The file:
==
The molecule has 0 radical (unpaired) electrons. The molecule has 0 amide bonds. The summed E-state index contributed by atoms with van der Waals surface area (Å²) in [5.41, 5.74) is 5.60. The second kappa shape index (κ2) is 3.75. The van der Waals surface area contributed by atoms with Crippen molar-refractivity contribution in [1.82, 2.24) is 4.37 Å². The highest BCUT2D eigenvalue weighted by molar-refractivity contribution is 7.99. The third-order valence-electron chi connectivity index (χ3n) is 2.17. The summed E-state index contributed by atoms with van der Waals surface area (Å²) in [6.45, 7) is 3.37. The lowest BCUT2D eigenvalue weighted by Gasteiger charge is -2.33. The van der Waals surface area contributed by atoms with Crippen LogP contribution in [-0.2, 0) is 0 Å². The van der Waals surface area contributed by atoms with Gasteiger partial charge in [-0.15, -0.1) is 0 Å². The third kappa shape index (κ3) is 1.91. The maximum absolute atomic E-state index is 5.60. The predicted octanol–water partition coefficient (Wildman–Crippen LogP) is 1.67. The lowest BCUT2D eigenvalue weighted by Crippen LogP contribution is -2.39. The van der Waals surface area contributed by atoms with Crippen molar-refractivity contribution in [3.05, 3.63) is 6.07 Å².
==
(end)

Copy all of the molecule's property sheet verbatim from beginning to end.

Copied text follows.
The molecule has 0 radical (unpaired) electrons. The molecule has 0 amide bonds. The summed E-state index contributed by atoms with van der Waals surface area (Å²) in [5.41, 5.74) is 5.60. The second kappa shape index (κ2) is 3.75. The van der Waals surface area contributed by atoms with Crippen molar-refractivity contribution in [1.82, 2.24) is 4.37 Å². The highest BCUT2D eigenvalue weighted by molar-refractivity contribution is 7.99. The third-order valence-electron chi connectivity index (χ3n) is 2.17. The summed E-state index contributed by atoms with van der Waals surface area (Å²) in [6.45, 7) is 3.37. The lowest BCUT2D eigenvalue weighted by Gasteiger charge is -2.33. The van der Waals surface area contributed by atoms with Crippen LogP contribution in [-0.2, 0) is 0 Å². The van der Waals surface area contributed by atoms with Gasteiger partial charge in [-0.15, -0.1) is 0 Å². The third kappa shape index (κ3) is 1.91. The maximum absolute atomic E-state index is 5.60. The predicted octanol–water partition coefficient (Wildman–Crippen LogP) is 1.67. The lowest BCUT2D eigenvalue weighted by Crippen LogP contribution is -2.39. The van der Waals surface area contributed by atoms with Crippen molar-refractivity contribution in [3.05, 3.63) is 6.07 Å².